Electronic health record vendor Epic Systems Corp. has asked the U.S. Supreme Court to weigh in on whether employer-employee arbitration agreements are enforceable.
In a petition for certiorari filed on Sept. 2, Epic called on the justices to overturn a Seventh Circuit decision that the company's so-called class waivers violate employees' rights by forcing them into individual arbitration actions rather than allowing them to collectively challenge workplace disputes.
So far, three federal appeals courts and two state high courts have upheld employer-employee arbitration agreements, while two other federal appeals courts and the National Labor Relations Board have rejected the policies. The circuit split makes it more likely that the Supreme Court will take up the case in order to provide guidance amid the growing confusion over class waivers.
Epic first introduced its arbitration agreements to employees in an April 2014 email, which asked them to review and consent to resolving workplace issues via binding arbitration. In February 2015, a former technical writer, Jacob Lewis, sued the EHR company in federal court and alleged it had denied technical communications employees their overtime pay.
Both the Wisconsin federal court and the Seventh Circuit refused to toss the putative class action, ruling that Epic's class waiver infringed on employees' rights. But Epic maintains that the courts' reasoning was too overarching.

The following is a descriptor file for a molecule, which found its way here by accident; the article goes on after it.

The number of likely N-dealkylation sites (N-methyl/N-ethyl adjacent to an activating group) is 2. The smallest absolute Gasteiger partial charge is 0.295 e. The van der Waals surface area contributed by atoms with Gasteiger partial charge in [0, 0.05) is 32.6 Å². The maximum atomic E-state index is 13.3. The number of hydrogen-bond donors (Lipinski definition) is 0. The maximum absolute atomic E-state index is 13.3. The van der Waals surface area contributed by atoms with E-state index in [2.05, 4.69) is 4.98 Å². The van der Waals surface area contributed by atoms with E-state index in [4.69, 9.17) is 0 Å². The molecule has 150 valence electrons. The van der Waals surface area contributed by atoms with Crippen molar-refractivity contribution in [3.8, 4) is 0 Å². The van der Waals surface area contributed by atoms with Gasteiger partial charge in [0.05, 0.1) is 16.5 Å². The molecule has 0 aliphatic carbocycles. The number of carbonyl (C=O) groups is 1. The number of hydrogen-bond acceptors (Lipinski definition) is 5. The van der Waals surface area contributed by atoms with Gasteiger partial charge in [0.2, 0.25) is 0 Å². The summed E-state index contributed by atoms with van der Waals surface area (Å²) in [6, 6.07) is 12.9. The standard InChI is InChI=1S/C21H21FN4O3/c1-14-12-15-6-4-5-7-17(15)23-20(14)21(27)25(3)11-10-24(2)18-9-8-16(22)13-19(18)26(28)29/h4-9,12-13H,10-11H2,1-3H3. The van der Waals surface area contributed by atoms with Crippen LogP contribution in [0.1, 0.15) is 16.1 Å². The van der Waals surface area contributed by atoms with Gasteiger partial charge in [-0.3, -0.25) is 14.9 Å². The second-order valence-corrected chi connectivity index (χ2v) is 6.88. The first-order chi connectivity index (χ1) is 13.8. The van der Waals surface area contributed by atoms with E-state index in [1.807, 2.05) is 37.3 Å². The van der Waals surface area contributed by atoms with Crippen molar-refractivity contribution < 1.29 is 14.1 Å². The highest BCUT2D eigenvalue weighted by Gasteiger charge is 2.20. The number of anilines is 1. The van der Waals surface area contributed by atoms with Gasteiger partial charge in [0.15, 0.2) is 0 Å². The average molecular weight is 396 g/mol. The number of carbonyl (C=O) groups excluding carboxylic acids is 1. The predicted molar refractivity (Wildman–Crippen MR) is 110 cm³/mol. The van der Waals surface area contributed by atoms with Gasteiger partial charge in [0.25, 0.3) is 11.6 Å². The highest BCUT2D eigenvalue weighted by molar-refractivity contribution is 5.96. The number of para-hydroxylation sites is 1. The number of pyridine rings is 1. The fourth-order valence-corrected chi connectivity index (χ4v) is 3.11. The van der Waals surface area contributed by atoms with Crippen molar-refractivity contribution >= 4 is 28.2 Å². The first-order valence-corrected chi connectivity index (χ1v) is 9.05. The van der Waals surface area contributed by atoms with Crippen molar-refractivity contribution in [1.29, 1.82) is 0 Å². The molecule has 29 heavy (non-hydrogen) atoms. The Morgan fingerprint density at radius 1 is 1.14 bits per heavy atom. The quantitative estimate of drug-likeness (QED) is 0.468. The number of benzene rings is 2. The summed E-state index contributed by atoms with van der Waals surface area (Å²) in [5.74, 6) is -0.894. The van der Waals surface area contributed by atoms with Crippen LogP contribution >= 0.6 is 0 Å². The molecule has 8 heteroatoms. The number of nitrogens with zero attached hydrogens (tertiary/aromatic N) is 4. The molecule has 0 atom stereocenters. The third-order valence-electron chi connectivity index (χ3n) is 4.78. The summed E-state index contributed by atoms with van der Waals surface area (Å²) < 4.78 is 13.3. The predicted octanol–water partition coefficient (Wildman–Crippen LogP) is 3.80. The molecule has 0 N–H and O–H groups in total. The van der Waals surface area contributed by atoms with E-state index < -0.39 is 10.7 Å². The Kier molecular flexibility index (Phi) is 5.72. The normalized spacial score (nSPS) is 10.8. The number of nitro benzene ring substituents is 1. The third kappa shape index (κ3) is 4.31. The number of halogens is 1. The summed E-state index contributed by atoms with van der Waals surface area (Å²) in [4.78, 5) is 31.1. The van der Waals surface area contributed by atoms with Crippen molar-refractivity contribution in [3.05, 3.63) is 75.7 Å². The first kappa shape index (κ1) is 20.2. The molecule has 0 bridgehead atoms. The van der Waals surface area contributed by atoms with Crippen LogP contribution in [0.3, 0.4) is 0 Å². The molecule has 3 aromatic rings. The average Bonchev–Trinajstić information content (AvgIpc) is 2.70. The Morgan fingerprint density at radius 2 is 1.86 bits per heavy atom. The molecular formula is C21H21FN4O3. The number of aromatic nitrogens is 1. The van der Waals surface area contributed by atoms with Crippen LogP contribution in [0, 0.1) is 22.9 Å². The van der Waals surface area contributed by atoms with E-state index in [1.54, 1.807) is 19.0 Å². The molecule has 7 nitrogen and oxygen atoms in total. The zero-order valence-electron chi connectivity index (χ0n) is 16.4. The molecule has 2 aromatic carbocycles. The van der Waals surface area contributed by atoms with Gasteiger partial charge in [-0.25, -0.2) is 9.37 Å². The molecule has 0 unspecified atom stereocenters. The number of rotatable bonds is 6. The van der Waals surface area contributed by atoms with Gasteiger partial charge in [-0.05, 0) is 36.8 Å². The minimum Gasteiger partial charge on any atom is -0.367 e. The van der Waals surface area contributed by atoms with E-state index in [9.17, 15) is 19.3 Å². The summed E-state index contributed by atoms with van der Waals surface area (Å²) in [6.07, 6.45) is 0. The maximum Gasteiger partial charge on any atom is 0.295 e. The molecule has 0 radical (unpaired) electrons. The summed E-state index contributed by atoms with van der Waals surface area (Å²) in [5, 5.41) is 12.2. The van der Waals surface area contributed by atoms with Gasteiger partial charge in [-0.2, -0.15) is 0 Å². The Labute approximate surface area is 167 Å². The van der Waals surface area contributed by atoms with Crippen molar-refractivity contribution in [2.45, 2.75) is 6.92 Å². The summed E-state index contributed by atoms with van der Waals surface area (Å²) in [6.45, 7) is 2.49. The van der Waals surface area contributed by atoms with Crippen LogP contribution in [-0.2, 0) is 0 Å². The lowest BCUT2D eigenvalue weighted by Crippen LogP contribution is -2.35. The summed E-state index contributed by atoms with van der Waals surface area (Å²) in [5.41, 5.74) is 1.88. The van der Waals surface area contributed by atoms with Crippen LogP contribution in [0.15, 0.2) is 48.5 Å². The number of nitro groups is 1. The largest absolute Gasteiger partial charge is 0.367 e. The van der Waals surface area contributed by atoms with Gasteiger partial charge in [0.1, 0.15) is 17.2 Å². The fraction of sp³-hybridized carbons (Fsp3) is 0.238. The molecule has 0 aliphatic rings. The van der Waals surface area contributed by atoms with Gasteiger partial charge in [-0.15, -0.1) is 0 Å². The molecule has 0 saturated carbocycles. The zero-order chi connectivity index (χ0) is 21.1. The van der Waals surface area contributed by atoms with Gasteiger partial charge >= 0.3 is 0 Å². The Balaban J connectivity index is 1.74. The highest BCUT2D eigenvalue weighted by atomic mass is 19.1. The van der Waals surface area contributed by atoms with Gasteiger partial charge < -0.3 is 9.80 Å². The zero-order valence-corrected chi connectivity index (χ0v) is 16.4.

“The court of appeals in this case interpreted the NLRA to render class or collective waivers in employment arbitration agreements illegal,” the petition said. “But that illegality-based defense – which arises only in some contracts, not 'any contract,' – can hardly be likened to classic universal defenses such as fraud and mistake.”
Epic claims the Supreme Court must weigh in on the subject because there is so much uncertainty for both employers and employees surrounding the agreements, which are common in the workforce.
“Employers need to know whether class waivers in arbitration provisions will actually be enforced,” Epic said. “Employees need to know whether they are actually bound by these provisions.”
In another arbitration case, the Ninth Circuit last month upheld genetic testing company 23andMe's arbitration agreements with its customers. The appellate court upheld the company's terms of service and refused to revive a putative class action alleging the Silicon Valley startup lied about its DNA test kit's health benefits and used unfair business practices. The Ninth Circuit has also ruled that employer-employee arbitration agreements aren't valid in a separate case.